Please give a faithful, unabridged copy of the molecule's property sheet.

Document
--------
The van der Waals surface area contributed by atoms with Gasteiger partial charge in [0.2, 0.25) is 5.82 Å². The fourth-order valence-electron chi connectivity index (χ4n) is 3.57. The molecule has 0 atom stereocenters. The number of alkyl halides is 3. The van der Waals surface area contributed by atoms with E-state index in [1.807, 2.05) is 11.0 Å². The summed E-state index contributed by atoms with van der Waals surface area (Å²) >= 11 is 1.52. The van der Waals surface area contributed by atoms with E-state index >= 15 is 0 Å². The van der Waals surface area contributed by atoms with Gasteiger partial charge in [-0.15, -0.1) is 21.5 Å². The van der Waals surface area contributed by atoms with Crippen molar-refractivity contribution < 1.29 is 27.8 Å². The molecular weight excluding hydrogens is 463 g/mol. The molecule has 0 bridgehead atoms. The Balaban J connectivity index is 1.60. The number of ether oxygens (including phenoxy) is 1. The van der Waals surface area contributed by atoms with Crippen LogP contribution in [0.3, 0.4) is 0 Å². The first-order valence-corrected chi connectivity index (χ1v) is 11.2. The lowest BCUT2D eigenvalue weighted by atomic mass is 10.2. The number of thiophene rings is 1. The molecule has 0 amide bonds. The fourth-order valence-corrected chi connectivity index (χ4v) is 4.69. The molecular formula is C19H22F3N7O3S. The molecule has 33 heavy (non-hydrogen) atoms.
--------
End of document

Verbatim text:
The van der Waals surface area contributed by atoms with Gasteiger partial charge in [0.2, 0.25) is 5.82 Å². The fourth-order valence-electron chi connectivity index (χ4n) is 3.57. The molecule has 0 atom stereocenters. The number of alkyl halides is 3. The van der Waals surface area contributed by atoms with E-state index in [1.807, 2.05) is 11.0 Å². The summed E-state index contributed by atoms with van der Waals surface area (Å²) >= 11 is 1.52. The van der Waals surface area contributed by atoms with E-state index >= 15 is 0 Å². The van der Waals surface area contributed by atoms with Gasteiger partial charge in [-0.15, -0.1) is 21.5 Å². The van der Waals surface area contributed by atoms with Crippen molar-refractivity contribution < 1.29 is 27.8 Å². The molecular weight excluding hydrogens is 463 g/mol. The molecule has 0 bridgehead atoms. The Balaban J connectivity index is 1.60. The number of ether oxygens (including phenoxy) is 1. The van der Waals surface area contributed by atoms with Crippen LogP contribution in [0.3, 0.4) is 0 Å². The first-order valence-corrected chi connectivity index (χ1v) is 11.2. The lowest BCUT2D eigenvalue weighted by atomic mass is 10.2. The number of thiophene rings is 1. The molecule has 0 amide bonds. The fourth-order valence-corrected chi connectivity index (χ4v) is 4.69. The molecular formula is C19H22F3N7O3S. The molecule has 33 heavy (non-hydrogen) atoms.